Characteristics of the study participants

A total of 163 persons with SCI answered the questionnaires about fractures and musculoskeletal ailments and 165 answered the use of aid(s) and assistance. Participant’s characteristics are described in Table 1. See previous publication for further information on characteristics [15].

Table 1 Characteristics of participants


Fifty-two percent of the participants had experienced a fracture after the injury, the fracture incidence varied (not significantly) from 46% (group iv) to 51% (group iii) and 57% group (ii + i). There was only one patient reporting to have experienced a fragility fracture, and none with spontaneous fractures. Table 2 presents details of the anatomical location of the fractures. The most frequently fractured bones were tibia/fibula (n = 21), followed by the femur (n = 19), and the bones in the foot or toes (n = 7). Table 3a shows the results of the logistic regression, i.e., the association between different variables on fracture group and non-fracture group. Our model explained 9% of the relationship between the two groups. The logistic regression analysis revealed that excess use of alcohol increased the risk of being in the fracture group (p = 0.02).

Table 2 Fracture anatomical site after SCI
Table 3a Fractures logistic regression

Musculoskeletal ailments

Appendix A presents the participants’ responses to the musculoskeletal ailments questionnaire. Shoulder and back ailments were reported by 61% and 46%, respectively, of all participants. Muscular overuse-related symptoms were reported by 44% of the participants. Elbow ailments and hand pain were reported by around 30%. Shoulder ailments were present in 65% of the participants in group (i + ii) and (iii), whereas in contrast to 45% in group (iv) (p = 0.04). Back ailments were present in 65% of the participants in group (iv), 47% in group (iii), and 35% in group (i + ii) (p = 0.04). Muscular overuse-related symptoms were present in 41% in group (i + ii), 53% in group (iii), and 23% in group (iv) (p = 0.02). Elbow ailments were present in 23% (group (iv)), 33%, and 36% (group (i + ii)) and (iii) (p = 0.46)) of the participants, with hand pain occurring in a similar fashion. Physiotherapy or no treatment was the most common management for musculoskeletal ailments, compared to medicine, surgery, rest, or training.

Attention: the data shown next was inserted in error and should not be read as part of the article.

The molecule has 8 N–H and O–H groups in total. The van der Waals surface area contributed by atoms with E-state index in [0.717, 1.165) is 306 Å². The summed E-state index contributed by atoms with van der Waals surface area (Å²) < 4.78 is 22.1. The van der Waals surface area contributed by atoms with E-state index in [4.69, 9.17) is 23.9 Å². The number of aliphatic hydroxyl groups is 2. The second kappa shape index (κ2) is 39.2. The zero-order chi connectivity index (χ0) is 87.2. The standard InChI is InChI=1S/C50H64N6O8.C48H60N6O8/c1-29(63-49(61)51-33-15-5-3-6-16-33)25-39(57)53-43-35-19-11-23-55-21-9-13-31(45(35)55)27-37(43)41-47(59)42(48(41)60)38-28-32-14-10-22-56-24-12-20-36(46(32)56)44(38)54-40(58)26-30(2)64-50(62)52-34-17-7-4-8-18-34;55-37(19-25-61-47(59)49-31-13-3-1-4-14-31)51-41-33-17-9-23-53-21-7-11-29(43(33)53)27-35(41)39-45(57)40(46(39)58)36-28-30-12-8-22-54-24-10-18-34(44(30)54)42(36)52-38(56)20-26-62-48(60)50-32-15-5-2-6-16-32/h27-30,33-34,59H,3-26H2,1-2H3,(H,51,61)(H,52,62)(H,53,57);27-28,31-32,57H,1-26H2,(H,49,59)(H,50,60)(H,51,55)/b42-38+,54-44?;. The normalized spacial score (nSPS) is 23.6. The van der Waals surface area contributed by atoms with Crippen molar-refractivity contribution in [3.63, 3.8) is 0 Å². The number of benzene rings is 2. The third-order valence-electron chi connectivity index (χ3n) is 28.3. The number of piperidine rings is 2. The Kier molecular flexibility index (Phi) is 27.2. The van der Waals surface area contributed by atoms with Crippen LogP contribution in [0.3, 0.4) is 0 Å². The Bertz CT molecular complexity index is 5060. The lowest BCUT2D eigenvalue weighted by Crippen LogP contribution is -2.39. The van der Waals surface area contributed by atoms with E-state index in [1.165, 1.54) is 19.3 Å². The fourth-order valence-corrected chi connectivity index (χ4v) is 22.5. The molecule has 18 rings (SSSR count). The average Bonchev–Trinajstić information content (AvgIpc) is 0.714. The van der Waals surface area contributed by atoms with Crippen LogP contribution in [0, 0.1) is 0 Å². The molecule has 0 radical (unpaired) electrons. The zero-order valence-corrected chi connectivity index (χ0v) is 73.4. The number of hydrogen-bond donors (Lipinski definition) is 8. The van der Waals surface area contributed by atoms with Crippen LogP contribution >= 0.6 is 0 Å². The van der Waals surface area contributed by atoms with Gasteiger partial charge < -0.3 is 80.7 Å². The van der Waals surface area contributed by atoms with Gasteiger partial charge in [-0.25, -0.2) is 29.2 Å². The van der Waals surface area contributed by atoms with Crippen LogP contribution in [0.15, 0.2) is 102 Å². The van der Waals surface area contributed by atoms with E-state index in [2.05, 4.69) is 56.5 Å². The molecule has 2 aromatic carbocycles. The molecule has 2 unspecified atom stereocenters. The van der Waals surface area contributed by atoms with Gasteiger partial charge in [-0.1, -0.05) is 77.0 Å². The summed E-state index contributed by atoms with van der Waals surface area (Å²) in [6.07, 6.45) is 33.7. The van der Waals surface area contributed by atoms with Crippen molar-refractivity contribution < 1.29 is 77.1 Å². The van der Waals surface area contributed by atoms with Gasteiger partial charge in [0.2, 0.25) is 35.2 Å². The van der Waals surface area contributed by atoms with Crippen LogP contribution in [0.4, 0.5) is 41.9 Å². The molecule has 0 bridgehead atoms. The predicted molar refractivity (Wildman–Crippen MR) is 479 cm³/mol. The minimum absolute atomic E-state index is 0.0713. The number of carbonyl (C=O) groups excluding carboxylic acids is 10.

Increased use of leg braces is associated with shoulder ailments

In Appendix B, we present our participants’ use of a range of aids and needs of assistance. We chose to explore shoulder ailment and the use of aids by logistic regression and not to explore back ailments, as we did not characterize back pain further (nociceptor and neuropathic associated), and furthermore hand pain and elbow ailments correlated with shoulder ailments. In Fig. 1 we present the use of aids and assistance divided in groups defined as “having (Yes)” or “not having (No)” shoulder ailments in group (i + ii), (iii) and (iv). In order to give an easy and immediately/quickly accessible impression of the use of aids and assistance, we choose to present a selected number of aids and pooled other aids and assistance into groups of similar “function”, for example, the “orthosis any level” group includes orthosis to the hip, knee and lower extremities as well as orthopedic shoes. There was no obvious visual difference between the “yes” and “no” group, regardless of severity of injury (Fig. 1). Our logistic regression model (Table 3b) explained 15% of the relationship between the two groups of shoulder ailments (Yes) and non-shoulder ailments (No) among all participants. The logistic regression analysis revealed that the use of orthosis to the knee or hip (long braces) increased the risk of belonging to the shoulder ailments group (p = 0.01).

Fig. 1
figure 1

Values are expressed as participants’ use of aids or assistance in percent (%) within each group (a) (i + ii), (b) (ii), and (c) (iv) and having or not having shoulder ailments

Table 3b Shoulder ailments logistic regression


We have described musculoskeletal ailments in 165 people living with their SCI-disability for more than 20 years in Norway. Our main findings are that half of the study sample had experienced a bone fracture, regardless of severity of injury, and excessive use of alcohol increased the odds of being a fracture case. Shoulder and back ailments were the most commonly experienced musculoskeletal secondary complications during the years post injury, and the use of orthosis to the knee or hip increased the odds of being a shoulder ailment case.